ABOUT THAT LITTLE KNOWN COUNTRY SONGWRITER

A​s I settled into my new position with Haas Enterprises, it quickly became apparent that the company needed to quickly get the cash flowing in order to have a chance of pulling off October’s promotion. The company was still in debt from it’s Fan Fair promotion back in June which made things even more challenging. Still, we had artist commitments and radio stations were interested, we just had to sell. 

T​hat’s where the majority of my time was spent, calling radio stations and extolling the virtues of participating in Country Music Month. Since JD had a tendency to over-promise and underdeliver, previous participants weren’t a lock to repeat. That meant a lot of cold calls, a tedious and disheartening endeavor, but I pushed through. What choice did I have?

To complicate matters, JD’s father was fighting health issues that would eventually lead to his passing away. His parents lived up in New York and as best I could tell he had a close, but complicated, relationship with them. I could often hear him on the phone in his office arguing with them, but rarely did they fail to come through with financial support. 

H​is father’s health battle weighed heavily on him, and on more then one occasion he would drop everything and head to New York, returning a few days latter stressed and saddened. He was understandably distracted through much of this time which meant many of the day to day responsibilities fell into my incapable hands. It was under these circumstances that I learned some valuable lessons about Nashvile that have served me well to this day.

Being from the Northeast, I was used to loud conversations and open disagreements when doing business. It may sound argumentative to the unattuned ear, but in actuality little is taken personally, and solutions are arrived at despite the appearance of discord. In the South, it doesn’t work quite that way. 

O​n more than one occasion I would find myself in a heated business conversation that I thought ended in resolution and delivery date. The date would arrive but not the delivery. I’d call the other party demanding to know where my item was, only to have them shrug and say, “I never agreed to that.” Which left me with little recourse.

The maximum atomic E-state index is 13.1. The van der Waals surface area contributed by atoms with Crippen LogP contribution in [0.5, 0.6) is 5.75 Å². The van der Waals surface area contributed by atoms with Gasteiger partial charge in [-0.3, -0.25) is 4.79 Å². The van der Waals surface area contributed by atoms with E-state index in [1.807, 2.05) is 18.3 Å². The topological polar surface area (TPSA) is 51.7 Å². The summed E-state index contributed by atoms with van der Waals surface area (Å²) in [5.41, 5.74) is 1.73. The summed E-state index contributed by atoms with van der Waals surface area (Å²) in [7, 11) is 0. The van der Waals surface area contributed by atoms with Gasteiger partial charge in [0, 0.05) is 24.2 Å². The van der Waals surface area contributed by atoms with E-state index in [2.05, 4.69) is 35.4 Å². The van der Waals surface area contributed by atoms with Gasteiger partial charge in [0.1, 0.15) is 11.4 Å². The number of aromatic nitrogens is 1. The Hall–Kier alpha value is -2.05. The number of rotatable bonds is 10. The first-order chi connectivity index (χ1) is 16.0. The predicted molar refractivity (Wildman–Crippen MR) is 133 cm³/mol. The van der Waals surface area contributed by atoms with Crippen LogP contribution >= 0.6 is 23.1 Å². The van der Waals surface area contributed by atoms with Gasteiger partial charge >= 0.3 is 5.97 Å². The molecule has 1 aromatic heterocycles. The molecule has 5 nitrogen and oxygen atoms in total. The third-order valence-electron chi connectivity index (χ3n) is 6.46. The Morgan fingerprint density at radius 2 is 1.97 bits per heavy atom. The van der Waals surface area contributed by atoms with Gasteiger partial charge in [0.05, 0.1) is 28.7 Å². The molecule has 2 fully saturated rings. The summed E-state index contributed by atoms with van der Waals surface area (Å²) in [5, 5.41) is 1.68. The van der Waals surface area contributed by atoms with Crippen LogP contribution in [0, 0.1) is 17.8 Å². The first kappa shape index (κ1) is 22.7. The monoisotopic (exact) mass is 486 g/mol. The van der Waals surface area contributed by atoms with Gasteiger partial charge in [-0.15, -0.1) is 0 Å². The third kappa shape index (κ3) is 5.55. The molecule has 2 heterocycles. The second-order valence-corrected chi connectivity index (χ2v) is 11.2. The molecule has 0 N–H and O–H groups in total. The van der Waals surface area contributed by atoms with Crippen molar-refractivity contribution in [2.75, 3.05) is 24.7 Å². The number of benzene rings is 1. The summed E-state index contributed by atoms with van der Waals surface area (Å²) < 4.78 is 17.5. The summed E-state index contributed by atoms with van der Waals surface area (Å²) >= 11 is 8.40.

It didn’t take me long to learn that if I was involved in negotiations and the other party used the phrase, “You’re not from around here are you?”, things were not going to end up in my favor. I don’t hear that phrase as much as I once did, but trust me, when I do, I heed the warning and shift. 

Nashville’s history is littered with the bodies of those from other parts of the country and mistook the city’s congenial nature for a sign that residents were a push over. These interlopers arrived with visions of dominance only to soon find themselves heading back to fence they came, suitcases in the trunk, not sure what had just transpired. I was determined not to join their ranks.

O​ne nice thing about the independence provided by JD’s frequent absences was that I was able to include a few of my favorite artists in the upcoming promotion, acts that might not have made the cut had he been fully engaged. One of those artists was that young up and comer Garth Brooks. 

Now the idea that you’d have to sneak Brooks onto any promotion seems laughable today, but keep in mind that at that time he’d only had one hit – Much Too Young, To Feel This Damn Old. A song that just barely broke the Top 10, peaking at number 8 in July 1989. He was showing lots of promise but there was little indication that he would become the legend that he’s grown to become. 

Having met Brooks the previous months during the Country Radio Seminar, I fancied him a bit of a friend. His co-manager Pam Lewis was also a friend of JD which made her a frequent visitor to the office. I was eager to help them in any manner possible.

My naive mind figured that since I was interacting with radio stations across the country, I could promote hin through those relationships. As I previously mentioned, part of the Country Music Month promotion was providing stations with audio and video spots of the artists endorsing their station.

The job of recording and producing these spots fell to me. While Garth didn’t have an official day on the calendar associated with the promotion, I took it upon myself to record Garth doing the spots and slipping it in with participating radio station packages. The time was already booked, might as well take advantage of it, right?